CAPC predicts higher heartworm risk, continued spread of Lyme disease in 2019

dvm360dvm360 June 2019
Volume 50
Issue 6

Southeast, Atlantic Coast and Midwest are of particular concern for veterinary parasites this year.

The Companion Animal Parasite Council (CAPC) this week released its annual 2019 parasite forecast and corresponding 30-day forecast maps to alert veterinarians and pet owners of pending outbreaks. The organization predicts that heartworm will be higher than average, especially in the Southeast United States; the forecast for Lyme disease is for a continued spread in the Atlantic Coast and Midwest.

“We started providing our annual forecasts over eight years ago because of the dynamic and ever-changing nature of parasites,” says Christopher Carpenter, DVM, executive director of CAPC, in a release from the organization. “Over the years, we have seen these diseases continue to move. Our annual forecast will alert pet owners to the risks this year and remind them that our pets need to be tested and protected year-round.”

Pet owners and veterinarians who want to monitor parasite activity in their county throughout the year now have access to 30-Day Parasite Forecast Maps at These maps provide a local forecast for every county in the continental United States on a monthly basis. In addition, the parasite prevalence maps at provide a snapshot of the percentage of pets that have tested positive for a given disease, also down to the county level.

According to CAPC, the risk of pets acquiring heartworm disease is increasing due to weather patterns and the transportation of companion animals from one area of the country to another. A warmer-than-usual and humid weather pattern has created an ideal breeding condition for mosquitoes across the country, which increases potential transmission of the parasite that causes heartworm disease.

CAPC also predicts that Lyme disease will be higher in three key areas this year: the Appalachian region, Minnesota and the Atlantic Coast. Lyme disease, which is transmitted by Ixodes species ticks, is spreading as the white-tailed deer population grows and migratory birds carry ticks to new areas. The organization urges veterinarians and pet owners to test annually and use tick preventive/acaricidal treatment year-round. High-risk patients for vector-borne disease should be tested and their owners should consider a vaccination for Lyme disease, CAPC says.

Here are more specifics on CAPC's risk predictions regarding parasite-related diseases:

Heartworm infection is expected to be higher than average in the south-central and southeastern United States. The areas of greatest concern are those along the Mississippi River from northern Louisiana all the way into Illinois.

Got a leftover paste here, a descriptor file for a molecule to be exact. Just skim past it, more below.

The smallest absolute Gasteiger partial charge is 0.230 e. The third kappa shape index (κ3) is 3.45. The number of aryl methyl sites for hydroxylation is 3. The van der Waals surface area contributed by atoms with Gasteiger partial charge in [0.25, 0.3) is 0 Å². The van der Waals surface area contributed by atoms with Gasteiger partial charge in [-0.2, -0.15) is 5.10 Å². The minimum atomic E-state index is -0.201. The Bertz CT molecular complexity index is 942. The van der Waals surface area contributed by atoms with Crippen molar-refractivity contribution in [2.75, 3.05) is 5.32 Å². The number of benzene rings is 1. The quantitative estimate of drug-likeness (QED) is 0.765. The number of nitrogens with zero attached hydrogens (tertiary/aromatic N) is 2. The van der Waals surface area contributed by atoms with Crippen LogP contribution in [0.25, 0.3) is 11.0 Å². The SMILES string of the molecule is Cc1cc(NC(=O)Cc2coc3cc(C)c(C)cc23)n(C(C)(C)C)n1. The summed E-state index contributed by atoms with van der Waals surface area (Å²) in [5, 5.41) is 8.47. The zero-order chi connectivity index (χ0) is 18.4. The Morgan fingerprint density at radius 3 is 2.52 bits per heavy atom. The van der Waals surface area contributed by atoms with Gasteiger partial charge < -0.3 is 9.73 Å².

In addition, areas with historically lower prevalences of heartworm should particularly take note of predicted higher prevalence including Indiana, Illinois and Iowa, CAPC says. Southern Louisiana and a small area along the Texas border are currently forecasted to be lower than average. Pet owners should take extra care to limit their pets' exposure to mosquitoes, test their pets annually for heartworm diseases and use heartworm preventatives year-round.

Lyme disease is a high threat again this year and is “oozing” into the entire Appalachian region, the Atlantic Coast, and throughout Wisconsin and Minnesota, CAPC says. Pets living in or traveling to these states are considered to be at high risk; pet owners are adivsed to talk to their veterinarian about a Lyme vaccination in addition to testing for the disease and protecting year-round against ticks.

Transmission of the agents of anaplasmosis is forecasted to be average for much of the United States. However, northwestern Minnesota could have a more active year. Some other spots are expected to see less activity than normal, including the Atlantic Coast of New England, the Wisconsin-Minnesota border, the Upper Peninsula of Michigan and southern Texas. 

Ehrlichiosis is expected to be higher throughout the south-central United States, particularly in Oklahoma, Arkansas and Missouri. There are several small areas scattered throughout the south-central and southeastern states that are predicted to be lower than average, most notably eastern Arkansas and across the border of North Carolina and Virginia.

The CAPC Parasite Forecasts are a collaborative effort among parasitologists and statisticians in academic institutions across the United States, the organization states. These researchers conduct research and analyze data that helps them understand and monitor the transmission of vector-borne disease agents and the changing life cycles of parasites. The forecasts are based on many factors, including temperature, precipitation and population density.

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